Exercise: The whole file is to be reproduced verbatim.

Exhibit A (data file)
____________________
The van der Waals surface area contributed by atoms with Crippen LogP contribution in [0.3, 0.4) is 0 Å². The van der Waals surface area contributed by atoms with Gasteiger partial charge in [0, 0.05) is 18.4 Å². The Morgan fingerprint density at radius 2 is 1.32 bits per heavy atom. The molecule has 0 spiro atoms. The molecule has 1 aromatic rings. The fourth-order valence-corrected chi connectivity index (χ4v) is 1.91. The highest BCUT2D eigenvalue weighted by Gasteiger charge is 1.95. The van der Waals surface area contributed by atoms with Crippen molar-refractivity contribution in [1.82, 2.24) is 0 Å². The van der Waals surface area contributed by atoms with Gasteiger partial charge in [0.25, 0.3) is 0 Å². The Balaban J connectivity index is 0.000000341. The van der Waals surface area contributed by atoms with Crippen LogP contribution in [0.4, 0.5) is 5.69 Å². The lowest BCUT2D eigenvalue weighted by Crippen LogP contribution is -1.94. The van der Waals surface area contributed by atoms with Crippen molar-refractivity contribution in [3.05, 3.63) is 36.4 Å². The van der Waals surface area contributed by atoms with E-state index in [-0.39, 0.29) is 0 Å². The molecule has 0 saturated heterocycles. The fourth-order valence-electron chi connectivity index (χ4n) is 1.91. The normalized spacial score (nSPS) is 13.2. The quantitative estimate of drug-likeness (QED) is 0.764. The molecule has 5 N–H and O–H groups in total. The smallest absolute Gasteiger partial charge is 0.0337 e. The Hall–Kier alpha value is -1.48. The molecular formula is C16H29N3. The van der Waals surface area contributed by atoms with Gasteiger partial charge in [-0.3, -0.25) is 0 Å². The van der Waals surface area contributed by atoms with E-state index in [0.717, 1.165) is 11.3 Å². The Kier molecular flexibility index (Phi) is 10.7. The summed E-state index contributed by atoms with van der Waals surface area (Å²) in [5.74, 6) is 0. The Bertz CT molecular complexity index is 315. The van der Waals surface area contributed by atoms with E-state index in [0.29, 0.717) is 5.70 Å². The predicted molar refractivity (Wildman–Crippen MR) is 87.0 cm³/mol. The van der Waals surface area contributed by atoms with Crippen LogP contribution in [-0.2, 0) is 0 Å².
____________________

The van der Waals surface area contributed by atoms with Crippen LogP contribution in [0.3, 0.4) is 0 Å². The van der Waals surface area contributed by atoms with Gasteiger partial charge in [0, 0.05) is 18.4 Å². The Morgan fingerprint density at radius 2 is 1.32 bits per heavy atom. The molecule has 0 spiro atoms. The molecule has 1 aromatic rings. The fourth-order valence-corrected chi connectivity index (χ4v) is 1.91. The highest BCUT2D eigenvalue weighted by Gasteiger charge is 1.95. The van der Waals surface area contributed by atoms with Crippen molar-refractivity contribution in [1.82, 2.24) is 0 Å². The van der Waals surface area contributed by atoms with Gasteiger partial charge in [0.25, 0.3) is 0 Å². The Balaban J connectivity index is 0.000000341. The van der Waals surface area contributed by atoms with Crippen LogP contribution in [0.4, 0.5) is 5.69 Å². The lowest BCUT2D eigenvalue weighted by Crippen LogP contribution is -1.94. The van der Waals surface area contributed by atoms with Crippen molar-refractivity contribution in [3.05, 3.63) is 36.4 Å². The van der Waals surface area contributed by atoms with E-state index in [-0.39, 0.29) is 0 Å². The molecule has 0 saturated heterocycles. The fourth-order valence-electron chi connectivity index (χ4n) is 1.91. The normalized spacial score (nSPS) is 13.2. The quantitative estimate of drug-likeness (QED) is 0.764. The molecule has 5 N–H and O–H groups in total. The smallest absolute Gasteiger partial charge is 0.0337 e. The Hall–Kier alpha value is -1.48. The molecular formula is C16H29N3. The van der Waals surface area contributed by atoms with Gasteiger partial charge in [-0.3, -0.25) is 0 Å². The van der Waals surface area contributed by atoms with E-state index in [0.717, 1.165) is 11.3 Å². The Kier molecular flexibility index (Phi) is 10.7. The summed E-state index contributed by atoms with van der Waals surface area (Å²) in [5.74, 6) is 0. The Bertz CT molecular complexity index is 315. The van der Waals surface area contributed by atoms with E-state index in [0.29, 0.717) is 5.70 Å². The predicted molar refractivity (Wildman–Crippen MR) is 87.0 cm³/mol. The van der Waals surface area contributed by atoms with Crippen LogP contribution in [-0.2, 0) is 0 Å².